Longest course ever

By Clifton Brown

New York Times News Service

HAVEN, Wis. -- Whistling Straits, site of the PGA Championship, which begins Thursday, has generated quite a buzz for a five-year-old course that has never played host to a major championship.

It measures a mammoth 7,514 yards, the longest course in major championship history. Three of the par-fours are at least 500 yards. At first look, the world's best players did double-takes.

"I was very impressed by it," Darren Clarke, who played a practice round Sunday, said. "I didn't realize there was that many par-6's on one golf course. You usually have one or two holes every week where you could take lots of high numbers. I think there's about 10 this week where you can take lots of high numbers."


While it is hardly unusual to hear players predict that a major championship will be difficult, Whistling Straits has punishing potential, particularly if it is windy, which is not uncommon at this links-style golf course nestled alongside Lake Michigan, about 60 miles north of downtown Milwaukee. Shaun Micheel, the defending champion, said with a straight face after a practice round earlier this summer that 10-over par might win the tournament if it is windy.

"If the wind comes up at all, and they play the golf course the way it did when I played, it really felt like double digits over par could win," Micheel said. "And I know how good these guys are. In a way, I kind of hope it plays that way, because people are going to be looking at me like I'm kind of silly."

Most players think Micheel's assessment is overboard, but nobody is expecting an easy week. Not only is Whistling Straits long, it is visually intimidating, with narrow fairways, wispy rough and more than 1,000 bunkers on rolling terrain.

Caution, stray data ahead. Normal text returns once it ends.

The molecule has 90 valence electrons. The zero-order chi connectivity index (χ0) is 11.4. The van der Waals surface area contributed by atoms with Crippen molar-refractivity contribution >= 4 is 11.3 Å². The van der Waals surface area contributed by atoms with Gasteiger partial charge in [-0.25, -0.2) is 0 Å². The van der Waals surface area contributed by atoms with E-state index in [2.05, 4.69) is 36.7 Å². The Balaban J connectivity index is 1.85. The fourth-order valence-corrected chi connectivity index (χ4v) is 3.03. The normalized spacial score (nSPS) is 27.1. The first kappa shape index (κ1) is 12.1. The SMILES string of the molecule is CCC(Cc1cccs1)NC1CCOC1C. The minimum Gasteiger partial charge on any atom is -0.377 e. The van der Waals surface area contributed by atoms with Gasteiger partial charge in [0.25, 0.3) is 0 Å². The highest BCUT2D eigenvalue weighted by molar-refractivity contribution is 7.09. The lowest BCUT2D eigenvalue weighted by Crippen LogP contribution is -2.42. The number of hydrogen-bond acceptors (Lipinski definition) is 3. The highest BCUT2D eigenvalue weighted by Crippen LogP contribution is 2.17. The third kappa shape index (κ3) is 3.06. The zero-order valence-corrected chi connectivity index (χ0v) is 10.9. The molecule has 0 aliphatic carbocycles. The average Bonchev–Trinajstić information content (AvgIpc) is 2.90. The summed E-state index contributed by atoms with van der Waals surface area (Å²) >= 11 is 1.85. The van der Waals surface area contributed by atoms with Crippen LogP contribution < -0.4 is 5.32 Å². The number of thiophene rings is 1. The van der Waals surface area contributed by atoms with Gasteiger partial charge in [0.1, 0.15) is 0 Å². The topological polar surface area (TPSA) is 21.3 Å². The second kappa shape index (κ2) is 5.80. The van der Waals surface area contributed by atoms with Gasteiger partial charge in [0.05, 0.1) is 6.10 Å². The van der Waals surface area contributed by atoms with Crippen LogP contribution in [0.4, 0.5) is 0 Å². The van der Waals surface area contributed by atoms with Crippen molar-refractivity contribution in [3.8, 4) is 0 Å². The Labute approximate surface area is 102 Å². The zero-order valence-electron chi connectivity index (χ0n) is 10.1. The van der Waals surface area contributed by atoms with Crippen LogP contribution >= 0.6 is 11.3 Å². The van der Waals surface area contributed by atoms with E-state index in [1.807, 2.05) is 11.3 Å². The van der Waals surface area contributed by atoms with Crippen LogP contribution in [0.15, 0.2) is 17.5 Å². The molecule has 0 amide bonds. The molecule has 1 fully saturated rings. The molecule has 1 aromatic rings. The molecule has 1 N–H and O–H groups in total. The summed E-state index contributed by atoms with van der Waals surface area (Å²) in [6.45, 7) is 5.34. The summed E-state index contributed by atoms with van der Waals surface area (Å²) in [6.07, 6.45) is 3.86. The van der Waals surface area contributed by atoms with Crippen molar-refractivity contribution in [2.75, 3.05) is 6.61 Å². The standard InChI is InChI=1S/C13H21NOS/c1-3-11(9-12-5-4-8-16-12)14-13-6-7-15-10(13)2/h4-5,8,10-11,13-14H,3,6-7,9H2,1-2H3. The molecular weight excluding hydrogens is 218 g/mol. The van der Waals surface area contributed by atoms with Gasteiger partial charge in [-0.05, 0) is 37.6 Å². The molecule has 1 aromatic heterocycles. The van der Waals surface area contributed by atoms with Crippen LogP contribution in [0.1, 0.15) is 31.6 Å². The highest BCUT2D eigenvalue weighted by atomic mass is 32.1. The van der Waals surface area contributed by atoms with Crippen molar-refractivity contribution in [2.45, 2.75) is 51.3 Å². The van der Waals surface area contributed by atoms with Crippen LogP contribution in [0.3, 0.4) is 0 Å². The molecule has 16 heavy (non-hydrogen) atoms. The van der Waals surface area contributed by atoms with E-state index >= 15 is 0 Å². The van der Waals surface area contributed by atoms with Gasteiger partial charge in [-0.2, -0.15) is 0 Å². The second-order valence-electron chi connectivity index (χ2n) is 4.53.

"Very little of what you see is really in play," Fred Funk, who will be battling to secure a spot on the U.S. Ryder Cup team this week, said. "You've just got to get over the intimidation factor."

Talk of how tough Whistling Straits might play brings a smile to the face of the course designer Pete Dye.

No stranger to controversy, Dye designed the T.P.C. of Sawgrass, site of the Players Championship, which features the world-renowned island green at No. 17, a hole that has tormented players for years. But Dye praised the PGA of America for setting up the course fairly this week, and he asked what all the fuss was about.

"I'm sure somebody will get to this golf course, because it's a fair test," Dye said. "The fairways are out there, all 30 yards wide. The greens are flawless. If a player is playing good, they are going to shoot low scores. Somebody will shoot a 65 or 66. I believe they will shoot under par here. With the weather that's forecasted, 8 or 10-under par."

Asked Monday where Whistling Straits ranked in terms of difficulty among his designs, Dye wryly said:


"This will be a popcorn. You can interpret that any way you want. Sometimes people choke on popcorn. Wait and see."

Expect to hear complaining from players if scores balloon, but the players who perform the best are the least likely to gripe.

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